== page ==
Herman Blom had secured a job as a welder in Saskatoon and the family was on their way, but their brief quarantine left him jobless.
His daughter, Gysje Koenderink, recalled an exciting crossing in which she and her five brothers and sisters saw icebergs and whales and were treated to daily performances by their opera singing table steward. The Bloms expected to pass through Pier 21 quickly and be on their way but, as Gysje explains, something was wrong with her brother Wally.
“We were the last passengers to leave the ship as Wally had come down with the German measles and we were put into quarantine,” Gysje wrote.
“Wally was put in the sickbay of Pier 21, Dad and the three boys in the men's dormitory and Mom and the two girls in the women's dormitory.
“Our suitcases, passports and landing papers were confiscated. The doors to the dormitories were closed at 10pm. Locking the doors wasn't necessary as there were no handles on the inside and the windows were barred. At night we washed our underwear in the bathroom sink for the next day because we didn't get access to our suitcases.
This was an unbelievably frightening time for her parents but Gysje and her healthy siblings did what all of us are trying to do, they found humour in little everyday things, well maybe not everyday things unless you play a lot of Hot Potato.
“Meals were served cafeteria style and we'll never forget Gerry's face, when the lady who was serving, kept stabbing a potato to put it on his plate and it kept breaking up. She finally looked at the potato and at the fork, put the fork down and reached in and with her bare hand picked one up and put it on his plate. Gerry's eyes almost fell out of his head,” Gysje recalled.
Not long after that came a reprieve not unlike our being granted permission for short walks outside.
“After the first 48 hours my Dad was given a paper that allowed us play at being a tourist in Halifax. But before that we stood on the balcony of Pier 21 and in tears watched the Groote Beer leave again for Holland. For two cents we would have gone with her. On the fourth day our things were given back to us and we were put on a train for Saskatoon.”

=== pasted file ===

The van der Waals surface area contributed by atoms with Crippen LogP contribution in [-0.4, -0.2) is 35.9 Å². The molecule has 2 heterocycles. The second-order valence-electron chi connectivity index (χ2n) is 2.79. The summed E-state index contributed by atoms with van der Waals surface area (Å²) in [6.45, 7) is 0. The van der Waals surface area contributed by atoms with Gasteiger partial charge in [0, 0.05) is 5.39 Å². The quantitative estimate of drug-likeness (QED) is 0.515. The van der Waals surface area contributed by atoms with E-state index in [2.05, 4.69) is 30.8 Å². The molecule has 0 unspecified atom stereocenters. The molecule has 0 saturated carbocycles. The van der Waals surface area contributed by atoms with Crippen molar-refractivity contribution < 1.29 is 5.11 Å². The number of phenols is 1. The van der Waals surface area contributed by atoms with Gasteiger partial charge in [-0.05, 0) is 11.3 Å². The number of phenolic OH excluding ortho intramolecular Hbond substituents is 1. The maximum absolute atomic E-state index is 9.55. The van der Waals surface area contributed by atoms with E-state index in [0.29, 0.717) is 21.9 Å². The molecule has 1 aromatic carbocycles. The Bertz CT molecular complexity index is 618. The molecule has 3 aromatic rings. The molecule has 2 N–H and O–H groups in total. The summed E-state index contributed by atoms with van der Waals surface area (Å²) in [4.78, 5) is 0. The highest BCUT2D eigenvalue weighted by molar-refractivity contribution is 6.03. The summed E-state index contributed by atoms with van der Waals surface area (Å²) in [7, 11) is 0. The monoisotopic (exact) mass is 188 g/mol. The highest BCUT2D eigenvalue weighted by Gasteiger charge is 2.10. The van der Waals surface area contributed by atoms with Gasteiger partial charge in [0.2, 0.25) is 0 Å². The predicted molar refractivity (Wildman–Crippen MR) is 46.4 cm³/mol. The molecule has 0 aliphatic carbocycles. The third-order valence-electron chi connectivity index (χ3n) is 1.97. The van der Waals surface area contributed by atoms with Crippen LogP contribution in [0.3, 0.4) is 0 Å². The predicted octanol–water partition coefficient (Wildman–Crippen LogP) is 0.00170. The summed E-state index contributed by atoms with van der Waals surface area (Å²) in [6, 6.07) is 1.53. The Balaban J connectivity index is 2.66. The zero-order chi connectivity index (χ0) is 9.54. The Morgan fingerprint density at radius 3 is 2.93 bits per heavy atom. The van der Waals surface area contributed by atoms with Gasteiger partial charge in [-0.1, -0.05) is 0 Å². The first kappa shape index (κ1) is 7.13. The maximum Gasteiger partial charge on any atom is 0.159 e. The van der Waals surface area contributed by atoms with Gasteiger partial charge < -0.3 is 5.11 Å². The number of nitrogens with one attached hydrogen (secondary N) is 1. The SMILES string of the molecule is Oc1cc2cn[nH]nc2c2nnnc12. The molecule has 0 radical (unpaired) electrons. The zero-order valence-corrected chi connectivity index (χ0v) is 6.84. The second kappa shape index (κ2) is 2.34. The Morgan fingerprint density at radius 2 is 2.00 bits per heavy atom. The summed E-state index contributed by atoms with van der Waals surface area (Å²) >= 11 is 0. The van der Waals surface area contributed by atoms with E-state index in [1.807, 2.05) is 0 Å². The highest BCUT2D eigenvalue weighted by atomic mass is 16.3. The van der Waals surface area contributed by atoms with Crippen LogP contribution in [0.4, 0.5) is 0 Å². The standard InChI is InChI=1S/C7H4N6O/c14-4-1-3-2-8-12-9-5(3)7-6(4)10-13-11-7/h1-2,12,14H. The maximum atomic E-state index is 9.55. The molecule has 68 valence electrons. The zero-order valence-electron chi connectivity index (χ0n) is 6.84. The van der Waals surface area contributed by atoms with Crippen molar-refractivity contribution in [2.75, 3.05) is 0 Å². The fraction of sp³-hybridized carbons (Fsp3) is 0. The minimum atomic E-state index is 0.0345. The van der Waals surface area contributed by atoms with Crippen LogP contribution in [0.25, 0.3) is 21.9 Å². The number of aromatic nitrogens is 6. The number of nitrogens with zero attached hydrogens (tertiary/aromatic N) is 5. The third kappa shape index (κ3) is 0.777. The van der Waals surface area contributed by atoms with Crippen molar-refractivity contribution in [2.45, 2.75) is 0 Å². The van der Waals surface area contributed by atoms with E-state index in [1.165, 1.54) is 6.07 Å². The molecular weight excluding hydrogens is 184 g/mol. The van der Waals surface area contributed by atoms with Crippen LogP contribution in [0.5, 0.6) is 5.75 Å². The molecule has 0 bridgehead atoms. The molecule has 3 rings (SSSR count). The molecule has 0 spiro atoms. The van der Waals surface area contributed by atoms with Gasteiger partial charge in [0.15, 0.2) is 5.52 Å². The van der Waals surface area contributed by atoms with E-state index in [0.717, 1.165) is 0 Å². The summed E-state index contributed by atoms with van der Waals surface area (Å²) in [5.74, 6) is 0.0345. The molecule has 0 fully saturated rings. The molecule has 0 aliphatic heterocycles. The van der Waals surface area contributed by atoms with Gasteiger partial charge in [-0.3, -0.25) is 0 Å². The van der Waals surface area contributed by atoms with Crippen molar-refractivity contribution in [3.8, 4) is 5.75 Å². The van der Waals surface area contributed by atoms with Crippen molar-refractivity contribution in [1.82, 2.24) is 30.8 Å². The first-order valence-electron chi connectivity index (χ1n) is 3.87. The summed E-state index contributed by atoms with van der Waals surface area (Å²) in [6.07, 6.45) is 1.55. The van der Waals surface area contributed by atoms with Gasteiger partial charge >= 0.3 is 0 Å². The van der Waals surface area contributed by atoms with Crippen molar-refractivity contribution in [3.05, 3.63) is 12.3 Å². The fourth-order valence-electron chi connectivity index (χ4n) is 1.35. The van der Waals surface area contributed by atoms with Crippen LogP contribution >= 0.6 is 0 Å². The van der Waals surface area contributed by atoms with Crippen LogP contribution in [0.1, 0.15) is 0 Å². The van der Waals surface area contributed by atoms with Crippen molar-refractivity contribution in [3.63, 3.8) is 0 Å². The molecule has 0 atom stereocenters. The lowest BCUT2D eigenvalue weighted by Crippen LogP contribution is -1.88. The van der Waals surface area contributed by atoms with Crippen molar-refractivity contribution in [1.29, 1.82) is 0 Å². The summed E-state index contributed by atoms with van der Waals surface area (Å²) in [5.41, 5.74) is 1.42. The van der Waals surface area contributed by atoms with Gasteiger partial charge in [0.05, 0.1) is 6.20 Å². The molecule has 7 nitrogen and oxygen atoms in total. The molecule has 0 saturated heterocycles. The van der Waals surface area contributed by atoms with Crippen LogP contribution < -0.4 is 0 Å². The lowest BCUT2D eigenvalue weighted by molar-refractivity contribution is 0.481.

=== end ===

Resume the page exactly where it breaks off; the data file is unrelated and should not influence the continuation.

Due to the delay caused by the quarantine Gysje’s father lost his job so their first days in Saskatoon were tough.
In time they bought a farm in Ontario. Life continued to challenge the Bloms, and it still did at the time of her memoir submission, but their many trials made them a very close family.
Gysje’s closed with a sentiment about sharing our blessings and taking care of each other. We hear you Gysje and we will look for you.
“After Dad passed away Mom's own health went downhill. She had open heart surgery but never really recovered and ended up with her kidneys failing.
“All their children have done well and all are married. They had 14 grandchildren and 9 great grandchildren. Dad died at the age of 81 in May of 1995 of heart disease and Mom died at age 80 in October of 1998 of kidney failure.
“Wally is looking forward to a kidney transplant as his kidneys have failed and he is now on dialysis. Gerry is going to give him one of his kidneys.
“We have a great family when the chips are down, it is all for one and one for all. We hope the surgery is soon as all is a go with my brothers and we only have to wait for the doctors and the hospital to be ready. This is just a little aside in the hope that all you people out there will sign your donor cards.
“Canada has done much for you. Maybe you can give some Canadian something back without which they will die. All of us are happy and proud to call ourselves Canadian. And we will have a plaque on the wall of Pier 21 so please look for us.”
Canadian Museum of Immigration at Pier 21 (S2012.183.1)